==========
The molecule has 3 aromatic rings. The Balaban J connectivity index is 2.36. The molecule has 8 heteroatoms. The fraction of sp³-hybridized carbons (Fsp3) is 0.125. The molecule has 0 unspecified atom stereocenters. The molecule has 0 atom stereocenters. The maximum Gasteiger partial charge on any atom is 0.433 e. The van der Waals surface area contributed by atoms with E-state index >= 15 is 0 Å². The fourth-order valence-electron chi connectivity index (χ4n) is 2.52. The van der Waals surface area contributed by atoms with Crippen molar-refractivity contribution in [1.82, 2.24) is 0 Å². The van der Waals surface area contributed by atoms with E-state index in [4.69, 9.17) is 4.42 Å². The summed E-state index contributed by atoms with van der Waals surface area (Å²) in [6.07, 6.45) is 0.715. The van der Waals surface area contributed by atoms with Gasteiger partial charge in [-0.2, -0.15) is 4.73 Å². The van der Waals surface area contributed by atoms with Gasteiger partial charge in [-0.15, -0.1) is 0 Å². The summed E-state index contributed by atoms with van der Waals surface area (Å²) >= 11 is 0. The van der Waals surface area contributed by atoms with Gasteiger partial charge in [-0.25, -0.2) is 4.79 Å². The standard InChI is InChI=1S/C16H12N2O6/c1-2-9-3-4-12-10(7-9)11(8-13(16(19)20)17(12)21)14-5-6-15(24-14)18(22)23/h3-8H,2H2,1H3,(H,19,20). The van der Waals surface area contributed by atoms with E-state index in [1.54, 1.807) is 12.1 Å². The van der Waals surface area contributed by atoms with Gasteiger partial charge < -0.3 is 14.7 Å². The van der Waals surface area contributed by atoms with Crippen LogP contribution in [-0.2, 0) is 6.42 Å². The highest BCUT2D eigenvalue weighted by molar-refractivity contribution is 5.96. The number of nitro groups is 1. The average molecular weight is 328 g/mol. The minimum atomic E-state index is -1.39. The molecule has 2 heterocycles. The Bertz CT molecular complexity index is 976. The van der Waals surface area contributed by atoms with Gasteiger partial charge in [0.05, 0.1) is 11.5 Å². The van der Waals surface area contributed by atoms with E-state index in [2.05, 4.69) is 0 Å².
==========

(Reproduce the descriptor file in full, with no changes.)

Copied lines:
The molecule has 3 aromatic rings. The Balaban J connectivity index is 2.36. The molecule has 8 heteroatoms. The fraction of sp³-hybridized carbons (Fsp3) is 0.125. The molecule has 0 unspecified atom stereocenters. The molecule has 0 atom stereocenters. The maximum Gasteiger partial charge on any atom is 0.433 e. The van der Waals surface area contributed by atoms with E-state index >= 15 is 0 Å². The fourth-order valence-electron chi connectivity index (χ4n) is 2.52. The van der Waals surface area contributed by atoms with Crippen molar-refractivity contribution in [1.82, 2.24) is 0 Å². The van der Waals surface area contributed by atoms with E-state index in [4.69, 9.17) is 4.42 Å². The summed E-state index contributed by atoms with van der Waals surface area (Å²) in [6.07, 6.45) is 0.715. The van der Waals surface area contributed by atoms with Gasteiger partial charge in [-0.2, -0.15) is 4.73 Å². The van der Waals surface area contributed by atoms with Gasteiger partial charge in [-0.15, -0.1) is 0 Å². The summed E-state index contributed by atoms with van der Waals surface area (Å²) >= 11 is 0. The van der Waals surface area contributed by atoms with Gasteiger partial charge in [-0.25, -0.2) is 4.79 Å². The standard InChI is InChI=1S/C16H12N2O6/c1-2-9-3-4-12-10(7-9)11(8-13(16(19)20)17(12)21)14-5-6-15(24-14)18(22)23/h3-8H,2H2,1H3,(H,19,20). The van der Waals surface area contributed by atoms with E-state index in [1.54, 1.807) is 12.1 Å². The van der Waals surface area contributed by atoms with Gasteiger partial charge < -0.3 is 14.7 Å². The van der Waals surface area contributed by atoms with Crippen LogP contribution in [-0.2, 0) is 6.42 Å². The highest BCUT2D eigenvalue weighted by molar-refractivity contribution is 5.96. The number of nitro groups is 1. The average molecular weight is 328 g/mol. The minimum atomic E-state index is -1.39. The molecule has 2 heterocycles. The Bertz CT molecular complexity index is 976. The van der Waals surface area contributed by atoms with Gasteiger partial charge in [0.05, 0.1) is 11.5 Å². The van der Waals surface area contributed by atoms with E-state index in [2.05, 4.69) is 0 Å².